Herald sports writers Dylan Cleaver and David Leggat continue to count down New Zealand's great Olympic moments.
Think of John Walker at the Olympics and you think of his arms outstretched as he crosses the line, think of the rowing eight in Munich and it is the tears of grown men on the podium.
Think of Sarah Ulmer and it is her, hunched over the frame of her bike, trying desperately to replenish the oxygen she has just spent over 3m 24.537s of sheer, world record-breaking brilliance.
In terms of margin, her 3000m individual pursuit victory was convincing, but don't try telling Ulmer it was easy. Asked to recall her thoughts during that frantic final push and one thought dominates.
"The pain, to be honest," she told the Weekend Herald. "Not being able to breathe and just thinking, 'My God, I hope I don't fall off my bike in front of all these people and all these TV cameras'.
"It's terrible that that's my overriding thought from the Olympics. Not getting control of my breathing and the pain."
It's likely her memories have altered since. It's said that the brain has an amazing capacity to erase memories of pain.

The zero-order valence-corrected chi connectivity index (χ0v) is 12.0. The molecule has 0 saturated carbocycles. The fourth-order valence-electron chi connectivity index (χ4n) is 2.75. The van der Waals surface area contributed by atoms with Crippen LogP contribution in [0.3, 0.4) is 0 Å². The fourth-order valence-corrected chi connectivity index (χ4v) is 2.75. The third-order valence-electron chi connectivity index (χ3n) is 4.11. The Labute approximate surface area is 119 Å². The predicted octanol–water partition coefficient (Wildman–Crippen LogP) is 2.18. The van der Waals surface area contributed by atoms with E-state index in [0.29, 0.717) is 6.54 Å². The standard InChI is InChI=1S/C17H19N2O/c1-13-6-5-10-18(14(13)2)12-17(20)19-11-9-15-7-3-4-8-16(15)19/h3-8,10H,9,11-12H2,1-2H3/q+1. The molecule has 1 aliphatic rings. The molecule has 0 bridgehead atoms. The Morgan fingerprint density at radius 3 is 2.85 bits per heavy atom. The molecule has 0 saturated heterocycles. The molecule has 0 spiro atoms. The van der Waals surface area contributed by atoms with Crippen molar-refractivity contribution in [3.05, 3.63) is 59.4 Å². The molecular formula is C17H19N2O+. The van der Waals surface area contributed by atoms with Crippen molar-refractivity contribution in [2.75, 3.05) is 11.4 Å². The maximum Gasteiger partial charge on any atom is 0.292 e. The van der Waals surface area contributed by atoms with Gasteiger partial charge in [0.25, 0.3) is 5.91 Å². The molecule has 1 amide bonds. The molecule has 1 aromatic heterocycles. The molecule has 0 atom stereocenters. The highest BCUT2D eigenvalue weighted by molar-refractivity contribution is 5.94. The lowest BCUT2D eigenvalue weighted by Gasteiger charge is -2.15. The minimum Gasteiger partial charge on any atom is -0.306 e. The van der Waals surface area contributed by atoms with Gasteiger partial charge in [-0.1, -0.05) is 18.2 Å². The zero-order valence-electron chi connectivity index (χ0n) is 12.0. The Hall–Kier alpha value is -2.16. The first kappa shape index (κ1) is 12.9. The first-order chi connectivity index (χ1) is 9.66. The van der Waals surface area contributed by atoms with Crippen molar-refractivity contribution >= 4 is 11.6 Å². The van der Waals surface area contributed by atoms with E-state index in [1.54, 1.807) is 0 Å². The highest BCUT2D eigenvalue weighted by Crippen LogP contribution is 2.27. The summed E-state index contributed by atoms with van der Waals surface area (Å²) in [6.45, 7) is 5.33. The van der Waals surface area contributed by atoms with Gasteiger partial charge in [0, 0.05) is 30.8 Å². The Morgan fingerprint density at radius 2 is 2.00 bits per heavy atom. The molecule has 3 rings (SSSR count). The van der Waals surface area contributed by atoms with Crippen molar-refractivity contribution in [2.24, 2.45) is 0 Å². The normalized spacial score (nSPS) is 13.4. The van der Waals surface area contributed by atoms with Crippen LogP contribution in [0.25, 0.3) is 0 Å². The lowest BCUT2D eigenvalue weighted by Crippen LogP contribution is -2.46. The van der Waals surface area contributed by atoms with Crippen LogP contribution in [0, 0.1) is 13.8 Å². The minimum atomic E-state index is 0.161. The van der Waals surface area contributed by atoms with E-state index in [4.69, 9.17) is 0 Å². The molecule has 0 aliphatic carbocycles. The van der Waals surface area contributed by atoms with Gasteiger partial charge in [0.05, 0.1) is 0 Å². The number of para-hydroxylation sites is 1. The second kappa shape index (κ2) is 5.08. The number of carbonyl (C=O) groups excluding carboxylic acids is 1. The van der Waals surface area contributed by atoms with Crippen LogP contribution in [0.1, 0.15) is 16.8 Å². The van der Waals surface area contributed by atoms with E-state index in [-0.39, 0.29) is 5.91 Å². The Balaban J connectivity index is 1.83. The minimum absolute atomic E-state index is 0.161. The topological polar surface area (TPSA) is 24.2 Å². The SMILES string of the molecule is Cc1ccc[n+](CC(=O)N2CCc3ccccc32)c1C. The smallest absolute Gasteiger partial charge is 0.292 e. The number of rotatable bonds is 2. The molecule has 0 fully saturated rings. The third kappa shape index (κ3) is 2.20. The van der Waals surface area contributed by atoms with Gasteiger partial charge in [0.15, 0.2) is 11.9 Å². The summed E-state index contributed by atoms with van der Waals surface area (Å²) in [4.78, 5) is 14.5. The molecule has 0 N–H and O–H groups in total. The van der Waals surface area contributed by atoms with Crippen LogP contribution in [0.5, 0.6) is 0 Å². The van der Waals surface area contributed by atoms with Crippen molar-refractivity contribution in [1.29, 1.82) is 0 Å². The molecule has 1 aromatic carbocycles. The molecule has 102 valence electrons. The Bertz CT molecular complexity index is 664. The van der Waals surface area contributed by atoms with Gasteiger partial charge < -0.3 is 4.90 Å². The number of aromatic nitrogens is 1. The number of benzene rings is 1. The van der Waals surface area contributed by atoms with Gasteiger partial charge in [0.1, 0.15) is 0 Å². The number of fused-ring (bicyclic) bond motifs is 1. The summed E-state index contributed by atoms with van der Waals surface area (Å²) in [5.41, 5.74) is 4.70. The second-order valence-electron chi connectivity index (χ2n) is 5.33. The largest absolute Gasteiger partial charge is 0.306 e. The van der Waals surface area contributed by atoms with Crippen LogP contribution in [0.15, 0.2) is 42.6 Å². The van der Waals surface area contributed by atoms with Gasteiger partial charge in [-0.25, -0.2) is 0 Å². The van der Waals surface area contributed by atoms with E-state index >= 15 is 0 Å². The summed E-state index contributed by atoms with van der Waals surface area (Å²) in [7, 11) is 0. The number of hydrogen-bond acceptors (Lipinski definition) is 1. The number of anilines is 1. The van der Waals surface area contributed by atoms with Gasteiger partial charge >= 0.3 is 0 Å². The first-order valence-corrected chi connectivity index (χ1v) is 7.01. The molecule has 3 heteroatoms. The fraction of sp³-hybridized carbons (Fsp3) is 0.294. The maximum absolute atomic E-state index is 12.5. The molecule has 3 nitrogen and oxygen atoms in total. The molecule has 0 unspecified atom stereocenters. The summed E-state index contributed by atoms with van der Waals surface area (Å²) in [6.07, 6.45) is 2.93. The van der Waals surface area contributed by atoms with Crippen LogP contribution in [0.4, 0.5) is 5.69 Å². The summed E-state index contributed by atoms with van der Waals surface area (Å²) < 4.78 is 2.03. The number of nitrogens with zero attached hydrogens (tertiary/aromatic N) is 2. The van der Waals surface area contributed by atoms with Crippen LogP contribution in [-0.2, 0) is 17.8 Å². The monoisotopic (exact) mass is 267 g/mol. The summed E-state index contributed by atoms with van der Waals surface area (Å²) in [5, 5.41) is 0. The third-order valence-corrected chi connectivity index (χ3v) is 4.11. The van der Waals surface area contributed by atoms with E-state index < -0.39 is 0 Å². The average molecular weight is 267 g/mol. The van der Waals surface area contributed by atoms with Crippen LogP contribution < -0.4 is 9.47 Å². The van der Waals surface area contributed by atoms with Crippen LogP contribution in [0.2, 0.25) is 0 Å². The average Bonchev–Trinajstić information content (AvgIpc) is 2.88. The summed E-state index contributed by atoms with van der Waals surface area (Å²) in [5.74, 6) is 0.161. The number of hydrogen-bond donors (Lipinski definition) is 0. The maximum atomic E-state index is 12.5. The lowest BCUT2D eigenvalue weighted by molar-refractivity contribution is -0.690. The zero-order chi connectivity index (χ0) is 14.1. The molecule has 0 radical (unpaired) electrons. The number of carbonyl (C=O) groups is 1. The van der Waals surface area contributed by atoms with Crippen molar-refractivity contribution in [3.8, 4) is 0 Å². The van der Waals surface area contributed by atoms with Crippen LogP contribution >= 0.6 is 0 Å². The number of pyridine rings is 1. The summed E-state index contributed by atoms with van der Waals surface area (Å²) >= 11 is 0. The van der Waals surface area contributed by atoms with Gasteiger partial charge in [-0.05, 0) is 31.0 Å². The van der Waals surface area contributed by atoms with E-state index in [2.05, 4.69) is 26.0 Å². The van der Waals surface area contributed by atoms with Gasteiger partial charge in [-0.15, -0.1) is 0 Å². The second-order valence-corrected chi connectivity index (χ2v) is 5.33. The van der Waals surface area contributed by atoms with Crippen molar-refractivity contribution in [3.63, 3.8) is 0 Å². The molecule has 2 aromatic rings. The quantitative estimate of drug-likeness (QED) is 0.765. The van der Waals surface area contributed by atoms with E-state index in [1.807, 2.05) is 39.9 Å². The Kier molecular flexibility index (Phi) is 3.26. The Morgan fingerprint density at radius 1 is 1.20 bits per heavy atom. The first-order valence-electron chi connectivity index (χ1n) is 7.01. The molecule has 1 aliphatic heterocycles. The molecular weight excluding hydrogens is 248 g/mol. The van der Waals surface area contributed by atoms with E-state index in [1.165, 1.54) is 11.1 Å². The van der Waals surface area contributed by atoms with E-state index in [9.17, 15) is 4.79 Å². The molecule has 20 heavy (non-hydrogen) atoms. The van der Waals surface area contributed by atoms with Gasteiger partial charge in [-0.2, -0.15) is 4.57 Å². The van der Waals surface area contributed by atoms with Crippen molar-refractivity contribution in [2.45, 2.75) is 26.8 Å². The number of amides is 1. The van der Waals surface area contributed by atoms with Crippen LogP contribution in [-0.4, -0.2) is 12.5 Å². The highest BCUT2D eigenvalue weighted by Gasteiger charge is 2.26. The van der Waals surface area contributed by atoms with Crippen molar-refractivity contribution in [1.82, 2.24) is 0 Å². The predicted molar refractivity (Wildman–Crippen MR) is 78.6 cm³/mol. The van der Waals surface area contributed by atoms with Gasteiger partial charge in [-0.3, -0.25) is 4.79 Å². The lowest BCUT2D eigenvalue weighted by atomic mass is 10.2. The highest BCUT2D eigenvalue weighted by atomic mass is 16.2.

It's why women will suddenly declare that they fancy a second child, it's why that third tequila shot seems like a great idea at the time and it's why athletes continually push themselves to their physically limits in search of a small medallion to wear around their necks.
For Ulmer, that quest took on an extra edge when she missed bronze in Sydney 2000 by a margin almost impossible to discern to the naked eye. Realistically, she knew Athens might be her final opportunity and she and partner-coach Brendan Cameron were going to leave nothing to chance as Ulmer attempted to scale her Mt Olympus.
After initial fears that the track would be buffeted by winds were allayed, it was clear the times were going to be fast, but her eventual winning time was nearly 6s faster than the world record she had set earlier that year at the Melbourne world champs.
From early on in her gold medal ride-off against Australian Katie Mactier - Dutch legend Leontien Ziljaard-van Moorsel had to be content with bronze - it was clear something special was in the offing.
Pulling a bigger gear than Mactier, Ulmer nudged ahead of her surprisingly early and, with Cameron trackside indicating her ever-increasing lead, simply blew her off the track.
The girl could be forgiven for being puffed.
By Dylan Cleaver Email Dylan